My soul craves advent. This is a deep and desperate longing that seeps in every year throughout November, and when advent finally arrives (as it did yesterday) I breath a sigh of relief. I feel at home in advent. Not the glittery, loud lead up to Christmas form of advent, but the quietly sombre and all at once hopeful form of advent.
The world is messed up, is broken, and yet, somewhere in the distance is the hope that everything will be transformed. I sit in the dark, lighting one more candle week after week. In advent I feel the invitation to lament and to be hopeful all at once.
Last night, 40 of us gathered together with friends of PiE, friends of First Mennonite Church, and friends of Stirling Avenue Mennonite Church, to lament about all that is painful and broken in our lives and in the world, but also to seek nourishment for the journey, and in doing so, we found hope.
With the writer of Isaiah we cried out to God:
Oh that you would rend the heavens and come down, that the mountains would shake before you! As fire kindles the brushwood and the fire makes water boil, make your Name know to your adversaries, and let the nations tremble before you! When you did awesome things that we could not have expected, you came down and the mountains quaked in your presence! From ages past no ear has ever heard, no eye has ever seen any God but you intervening for those who wait for you!
Isaiah 64:1-4 The Inclusive Bible
It was a powerful time to be together and to express our grief, our pain, our worries for the world in words, in images, in music, in prayer and in silence. I’ve never been part of anything quite so sombre on the first Sunday of advent, but it felt right. At advent, we wait and long for God to break into the world in a real and tangible way, we wait for God to walk among us. But the longing and the waiting feels unnecessary if we don’t first acknowledge what is broken in the world and in ourselves, in what ways we long for God to intervene.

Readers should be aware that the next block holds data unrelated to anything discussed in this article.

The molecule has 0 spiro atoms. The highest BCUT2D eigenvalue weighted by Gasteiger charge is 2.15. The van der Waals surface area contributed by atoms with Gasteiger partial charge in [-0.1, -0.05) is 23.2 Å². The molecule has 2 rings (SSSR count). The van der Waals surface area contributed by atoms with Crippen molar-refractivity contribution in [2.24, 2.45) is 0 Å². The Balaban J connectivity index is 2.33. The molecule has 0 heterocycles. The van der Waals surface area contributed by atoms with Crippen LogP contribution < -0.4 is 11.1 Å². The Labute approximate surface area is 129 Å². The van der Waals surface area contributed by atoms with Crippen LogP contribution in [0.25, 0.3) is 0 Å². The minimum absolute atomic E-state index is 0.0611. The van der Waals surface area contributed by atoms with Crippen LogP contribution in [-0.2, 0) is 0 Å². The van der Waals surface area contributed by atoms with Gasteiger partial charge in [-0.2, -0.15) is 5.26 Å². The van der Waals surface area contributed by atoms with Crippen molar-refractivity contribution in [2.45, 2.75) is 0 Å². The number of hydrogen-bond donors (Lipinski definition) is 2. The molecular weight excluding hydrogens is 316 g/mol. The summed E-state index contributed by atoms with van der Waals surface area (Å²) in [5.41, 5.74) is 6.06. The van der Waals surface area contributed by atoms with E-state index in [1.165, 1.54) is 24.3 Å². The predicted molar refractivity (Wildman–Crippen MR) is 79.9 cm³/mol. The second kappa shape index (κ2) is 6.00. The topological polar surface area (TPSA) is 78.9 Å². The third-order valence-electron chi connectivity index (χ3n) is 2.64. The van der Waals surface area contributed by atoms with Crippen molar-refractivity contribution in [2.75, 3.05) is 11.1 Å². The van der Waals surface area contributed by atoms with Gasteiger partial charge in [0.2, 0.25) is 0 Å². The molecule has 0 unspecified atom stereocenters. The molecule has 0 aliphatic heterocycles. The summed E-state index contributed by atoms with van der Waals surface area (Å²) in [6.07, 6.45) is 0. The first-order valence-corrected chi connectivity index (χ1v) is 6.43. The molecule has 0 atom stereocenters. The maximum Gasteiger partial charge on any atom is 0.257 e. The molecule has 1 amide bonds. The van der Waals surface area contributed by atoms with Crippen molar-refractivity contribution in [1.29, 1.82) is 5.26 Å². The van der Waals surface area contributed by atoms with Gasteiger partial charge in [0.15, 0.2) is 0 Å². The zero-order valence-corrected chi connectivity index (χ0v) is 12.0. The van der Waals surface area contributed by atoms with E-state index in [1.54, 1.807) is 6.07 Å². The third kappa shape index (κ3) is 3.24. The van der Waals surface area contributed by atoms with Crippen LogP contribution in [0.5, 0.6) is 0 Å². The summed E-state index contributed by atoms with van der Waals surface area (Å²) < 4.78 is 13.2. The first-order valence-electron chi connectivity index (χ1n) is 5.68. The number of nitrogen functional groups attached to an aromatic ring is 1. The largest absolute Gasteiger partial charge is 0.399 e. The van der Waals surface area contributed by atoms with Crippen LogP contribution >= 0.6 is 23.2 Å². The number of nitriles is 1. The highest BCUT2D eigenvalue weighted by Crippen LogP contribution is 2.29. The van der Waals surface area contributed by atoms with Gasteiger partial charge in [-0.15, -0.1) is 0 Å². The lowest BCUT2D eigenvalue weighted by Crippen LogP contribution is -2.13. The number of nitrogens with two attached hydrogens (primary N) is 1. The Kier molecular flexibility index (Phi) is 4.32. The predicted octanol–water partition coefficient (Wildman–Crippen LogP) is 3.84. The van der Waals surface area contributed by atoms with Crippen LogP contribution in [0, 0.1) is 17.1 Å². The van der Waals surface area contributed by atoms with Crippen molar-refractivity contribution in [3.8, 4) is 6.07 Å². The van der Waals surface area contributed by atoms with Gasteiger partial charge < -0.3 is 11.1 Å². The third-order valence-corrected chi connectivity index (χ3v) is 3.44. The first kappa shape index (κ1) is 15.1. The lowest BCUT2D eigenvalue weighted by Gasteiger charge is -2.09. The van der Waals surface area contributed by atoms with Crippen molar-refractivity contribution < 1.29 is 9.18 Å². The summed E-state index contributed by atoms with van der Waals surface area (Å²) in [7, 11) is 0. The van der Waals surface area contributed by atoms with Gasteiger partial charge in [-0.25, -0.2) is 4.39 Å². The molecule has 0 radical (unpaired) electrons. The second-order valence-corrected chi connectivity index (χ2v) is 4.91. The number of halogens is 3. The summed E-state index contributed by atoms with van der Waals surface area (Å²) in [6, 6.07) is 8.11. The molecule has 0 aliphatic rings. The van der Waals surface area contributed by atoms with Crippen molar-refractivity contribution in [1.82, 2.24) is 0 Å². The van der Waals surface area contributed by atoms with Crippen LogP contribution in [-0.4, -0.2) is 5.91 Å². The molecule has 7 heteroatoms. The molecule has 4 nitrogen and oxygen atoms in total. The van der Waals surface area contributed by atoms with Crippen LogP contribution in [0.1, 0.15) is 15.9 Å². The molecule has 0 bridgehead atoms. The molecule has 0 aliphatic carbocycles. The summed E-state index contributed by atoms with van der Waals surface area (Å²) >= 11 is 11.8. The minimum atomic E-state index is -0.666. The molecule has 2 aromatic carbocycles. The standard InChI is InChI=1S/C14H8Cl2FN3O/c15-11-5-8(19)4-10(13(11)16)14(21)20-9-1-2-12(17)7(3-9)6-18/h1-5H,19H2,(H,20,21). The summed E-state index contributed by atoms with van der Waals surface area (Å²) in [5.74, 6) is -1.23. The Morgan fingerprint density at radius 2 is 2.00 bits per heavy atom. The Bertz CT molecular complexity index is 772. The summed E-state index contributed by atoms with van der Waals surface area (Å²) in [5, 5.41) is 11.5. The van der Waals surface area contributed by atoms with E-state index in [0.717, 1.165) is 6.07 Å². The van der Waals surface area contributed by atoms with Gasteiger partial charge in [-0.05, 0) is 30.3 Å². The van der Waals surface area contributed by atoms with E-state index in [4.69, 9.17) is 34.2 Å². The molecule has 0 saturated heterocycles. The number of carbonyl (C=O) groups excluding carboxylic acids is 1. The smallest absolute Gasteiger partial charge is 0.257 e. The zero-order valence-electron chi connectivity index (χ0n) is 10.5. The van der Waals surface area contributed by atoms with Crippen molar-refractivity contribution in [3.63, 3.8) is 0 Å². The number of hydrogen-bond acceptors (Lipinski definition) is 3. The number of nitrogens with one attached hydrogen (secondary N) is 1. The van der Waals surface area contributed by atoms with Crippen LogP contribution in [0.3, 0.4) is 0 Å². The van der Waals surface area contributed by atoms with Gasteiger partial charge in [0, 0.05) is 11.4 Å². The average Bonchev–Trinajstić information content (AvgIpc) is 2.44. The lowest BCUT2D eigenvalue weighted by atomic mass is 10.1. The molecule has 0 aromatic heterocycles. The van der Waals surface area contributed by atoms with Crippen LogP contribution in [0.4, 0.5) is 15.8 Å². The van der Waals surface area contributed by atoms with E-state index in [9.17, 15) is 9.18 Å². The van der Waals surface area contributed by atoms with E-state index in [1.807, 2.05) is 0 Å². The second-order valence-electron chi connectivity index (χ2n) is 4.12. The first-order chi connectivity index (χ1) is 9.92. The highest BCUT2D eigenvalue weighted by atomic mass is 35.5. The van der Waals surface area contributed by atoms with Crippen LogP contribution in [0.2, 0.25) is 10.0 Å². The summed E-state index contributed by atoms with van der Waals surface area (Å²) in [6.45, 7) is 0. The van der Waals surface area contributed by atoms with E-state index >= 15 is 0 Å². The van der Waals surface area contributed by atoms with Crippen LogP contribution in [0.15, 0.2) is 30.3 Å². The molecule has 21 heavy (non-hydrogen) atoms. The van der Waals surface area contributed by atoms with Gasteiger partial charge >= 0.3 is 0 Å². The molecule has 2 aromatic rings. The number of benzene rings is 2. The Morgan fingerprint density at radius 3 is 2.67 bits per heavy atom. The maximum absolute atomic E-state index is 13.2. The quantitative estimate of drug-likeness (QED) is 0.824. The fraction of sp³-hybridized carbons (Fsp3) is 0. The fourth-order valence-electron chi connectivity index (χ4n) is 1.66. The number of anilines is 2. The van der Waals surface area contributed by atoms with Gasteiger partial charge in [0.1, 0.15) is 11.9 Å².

So, if your spirit isn’t quite in line with jingly music you here in the grocery store, take a breath and know that some sadness, some lament, is actually a part of this season of preparation. Name your laments. Maybe you grieve for the world’s political situation, or maybe you struggle with a personal loss. Stay with these feelings and don’t be afraid of them. I believe there will be a time when you/we will see God at work in the world, but that time might not be here yet.
For now, light a candle, lament, long, wait.